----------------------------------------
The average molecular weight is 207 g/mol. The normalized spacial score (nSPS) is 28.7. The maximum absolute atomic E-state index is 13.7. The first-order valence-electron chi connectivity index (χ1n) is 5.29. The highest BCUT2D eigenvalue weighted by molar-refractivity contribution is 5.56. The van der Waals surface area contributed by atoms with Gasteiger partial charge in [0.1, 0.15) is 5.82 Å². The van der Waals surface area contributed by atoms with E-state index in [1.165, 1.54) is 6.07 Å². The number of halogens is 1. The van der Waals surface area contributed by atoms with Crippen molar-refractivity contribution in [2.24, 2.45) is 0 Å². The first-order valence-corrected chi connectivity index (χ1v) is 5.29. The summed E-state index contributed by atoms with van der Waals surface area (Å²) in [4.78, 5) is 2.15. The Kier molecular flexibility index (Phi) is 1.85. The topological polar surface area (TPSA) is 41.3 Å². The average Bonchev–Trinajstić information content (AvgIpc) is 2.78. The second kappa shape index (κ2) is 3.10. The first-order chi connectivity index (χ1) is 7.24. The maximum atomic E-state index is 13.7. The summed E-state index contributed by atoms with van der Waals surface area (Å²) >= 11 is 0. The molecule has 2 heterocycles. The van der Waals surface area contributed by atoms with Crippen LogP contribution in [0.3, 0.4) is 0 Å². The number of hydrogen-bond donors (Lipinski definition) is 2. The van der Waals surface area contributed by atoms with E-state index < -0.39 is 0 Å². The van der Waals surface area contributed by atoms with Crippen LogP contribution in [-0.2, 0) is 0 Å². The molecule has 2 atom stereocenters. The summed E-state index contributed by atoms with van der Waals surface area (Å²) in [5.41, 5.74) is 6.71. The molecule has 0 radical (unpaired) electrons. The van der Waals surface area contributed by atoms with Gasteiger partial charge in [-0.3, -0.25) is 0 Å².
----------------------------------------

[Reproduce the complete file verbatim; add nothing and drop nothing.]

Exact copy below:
The average molecular weight is 207 g/mol. The normalized spacial score (nSPS) is 28.7. The maximum absolute atomic E-state index is 13.7. The first-order valence-electron chi connectivity index (χ1n) is 5.29. The highest BCUT2D eigenvalue weighted by molar-refractivity contribution is 5.56. The van der Waals surface area contributed by atoms with Gasteiger partial charge in [0.1, 0.15) is 5.82 Å². The van der Waals surface area contributed by atoms with E-state index in [1.165, 1.54) is 6.07 Å². The number of halogens is 1. The van der Waals surface area contributed by atoms with Crippen molar-refractivity contribution in [2.24, 2.45) is 0 Å². The first-order valence-corrected chi connectivity index (χ1v) is 5.29. The summed E-state index contributed by atoms with van der Waals surface area (Å²) in [4.78, 5) is 2.15. The Kier molecular flexibility index (Phi) is 1.85. The topological polar surface area (TPSA) is 41.3 Å². The average Bonchev–Trinajstić information content (AvgIpc) is 2.78. The second kappa shape index (κ2) is 3.10. The first-order chi connectivity index (χ1) is 7.24. The maximum atomic E-state index is 13.7. The summed E-state index contributed by atoms with van der Waals surface area (Å²) >= 11 is 0. The molecule has 2 heterocycles. The van der Waals surface area contributed by atoms with Crippen LogP contribution in [0.3, 0.4) is 0 Å². The number of hydrogen-bond donors (Lipinski definition) is 2. The van der Waals surface area contributed by atoms with E-state index < -0.39 is 0 Å². The van der Waals surface area contributed by atoms with Crippen LogP contribution in [-0.2, 0) is 0 Å². The molecule has 2 atom stereocenters. The summed E-state index contributed by atoms with van der Waals surface area (Å²) in [5.41, 5.74) is 6.71. The molecule has 0 radical (unpaired) electrons. The van der Waals surface area contributed by atoms with Gasteiger partial charge in [-0.3, -0.25) is 0 Å².